The role of job crafting in the relationship between job resources and exhaustion among teachers
Articles
Jurgita Lazauskaitė-Zabielskė
Ieva Urbanavičiūtė
Rita Rekašiūtė Balsienė
Published 2018-01-30
https://doi.org/10.15388/Psichol.2017.56.11520
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Keywords

job crafting
exhaustion
job resources

How to Cite

Lazauskaitė-Zabielskė J., Urbanavičiūtė I., & Rekašiūtė Balsienė R. (2018). The role of job crafting in the relationship between job resources and exhaustion among teachers. Psichologija, 56, 20-36. https://doi.org/10.15388/Psichol.2017.56.11520

Abstract

Exhaustion at work is defined as a state of intensive physical, emotional and cognitive strain (Demerouti et al., 2001). Being related to physical and psycho­logical health impairment (Hakkanen & Schaufeli, 2012), lower performance (Bakker & Heuven, 2006; Taris, 2006) and turnover (Schaufeli, Bakker, & Van Rhenen, 2009), its antecedents have widely attracted researchers’ attention. One of the most prominent theoretical frameworks for analyzing exhaustion is the Job Demands-Resources Model, which is developed by Bakker and Demerouti (2007; 2014). The model states that it’s the disbalance betweeb job demands and job resources that lead to higher levels of exhaustion. Not surprisingly, most of the interventions are aimed at increasng job resources (Leiter & Maslach, 2014). Moreover, lately, the proactive role of the employee (i. e., job crafting) in shaping his/her working envi­ronment has been recognized (Tims & Bakker, 2010; Wrzesniewski & Dutton, 2001). However, the empiri­cal data on the interaction between job resources and job crafting is still lacking. Therefore, the study was conducted with the aim to determine the role of job crafting in the relationship betweeb job resources and exhaustion.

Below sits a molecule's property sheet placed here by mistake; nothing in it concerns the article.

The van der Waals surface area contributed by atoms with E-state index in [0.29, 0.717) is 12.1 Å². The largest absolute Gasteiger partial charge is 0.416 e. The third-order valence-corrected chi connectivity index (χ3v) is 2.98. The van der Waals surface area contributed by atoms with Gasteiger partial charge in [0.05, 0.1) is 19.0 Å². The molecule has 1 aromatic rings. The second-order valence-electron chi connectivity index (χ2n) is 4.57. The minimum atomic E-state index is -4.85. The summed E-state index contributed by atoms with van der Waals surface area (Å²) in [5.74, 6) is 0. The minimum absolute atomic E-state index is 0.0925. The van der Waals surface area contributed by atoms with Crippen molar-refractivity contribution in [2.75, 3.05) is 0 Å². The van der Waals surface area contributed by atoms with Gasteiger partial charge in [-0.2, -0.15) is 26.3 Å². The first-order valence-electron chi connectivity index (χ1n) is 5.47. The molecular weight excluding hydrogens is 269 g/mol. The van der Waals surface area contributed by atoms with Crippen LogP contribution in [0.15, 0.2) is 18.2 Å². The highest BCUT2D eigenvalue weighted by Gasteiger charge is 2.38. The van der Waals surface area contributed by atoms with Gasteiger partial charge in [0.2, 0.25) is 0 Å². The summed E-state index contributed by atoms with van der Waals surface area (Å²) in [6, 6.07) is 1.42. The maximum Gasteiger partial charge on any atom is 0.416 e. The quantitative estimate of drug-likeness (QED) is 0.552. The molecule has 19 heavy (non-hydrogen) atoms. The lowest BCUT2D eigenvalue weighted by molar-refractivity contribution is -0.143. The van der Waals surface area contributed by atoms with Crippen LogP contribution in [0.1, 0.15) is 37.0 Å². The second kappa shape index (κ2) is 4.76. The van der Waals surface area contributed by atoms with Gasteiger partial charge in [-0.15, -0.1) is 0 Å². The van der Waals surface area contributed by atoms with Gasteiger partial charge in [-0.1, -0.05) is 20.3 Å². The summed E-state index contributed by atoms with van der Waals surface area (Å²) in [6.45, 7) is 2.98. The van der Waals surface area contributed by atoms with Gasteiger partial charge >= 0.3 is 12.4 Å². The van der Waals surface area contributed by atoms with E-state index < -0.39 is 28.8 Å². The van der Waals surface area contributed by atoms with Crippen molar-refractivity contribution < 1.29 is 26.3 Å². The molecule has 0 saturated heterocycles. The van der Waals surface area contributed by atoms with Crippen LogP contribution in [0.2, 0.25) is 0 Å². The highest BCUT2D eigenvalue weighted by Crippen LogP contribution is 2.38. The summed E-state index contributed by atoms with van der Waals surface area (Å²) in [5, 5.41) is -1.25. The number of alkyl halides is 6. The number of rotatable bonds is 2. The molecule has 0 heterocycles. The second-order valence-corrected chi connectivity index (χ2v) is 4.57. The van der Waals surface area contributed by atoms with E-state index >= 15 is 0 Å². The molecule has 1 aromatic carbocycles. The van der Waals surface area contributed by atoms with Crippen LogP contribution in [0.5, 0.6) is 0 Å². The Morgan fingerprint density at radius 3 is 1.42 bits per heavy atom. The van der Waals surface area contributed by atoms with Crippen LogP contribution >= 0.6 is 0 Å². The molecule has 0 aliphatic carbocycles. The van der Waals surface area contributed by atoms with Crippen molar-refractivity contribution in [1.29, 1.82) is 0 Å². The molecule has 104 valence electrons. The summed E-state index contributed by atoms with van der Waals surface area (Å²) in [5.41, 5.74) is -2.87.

A total of 341 teachers from various state schools in Lithuania were surveyed. Ninety two percent of the respondents were female, eight percent were male. The average age of respondents was 46.36 (SD = 10.64) years, with the average of 23.59 (SD = 11.16) years of working experience. Most of the respondents (85%) had higher education.
The analysis revealed job crafting to moderate the relationship between job resources and exhaustion. More precisely, job resources were negatively related to exhaustion when employees engaged in particular job crafting strategies. The results of the study showed that autonomy, the opportunity to develop and social support were related to lower exhaustion only when the teachers had increased structural job resources, that is, when they tried to use their capacities to the fullest in developing professionally and learning new things at work. Moreoever, autonomy and social sup­port negatively predicted exhaustion when employees aimed at increasing challenging demands. In other words, flexibility in the planning and execution of one’s job and being able to ask colleagues for help and support was related to lower levels of exhaustion only when teachers regularly took on extra tasks, tried to make their work more challenging and proactively offered themselves for interesting projects.
In general, the results of the study highlight the importance of the proactive behavior of employees in using job resources to diminish exhaustion. 

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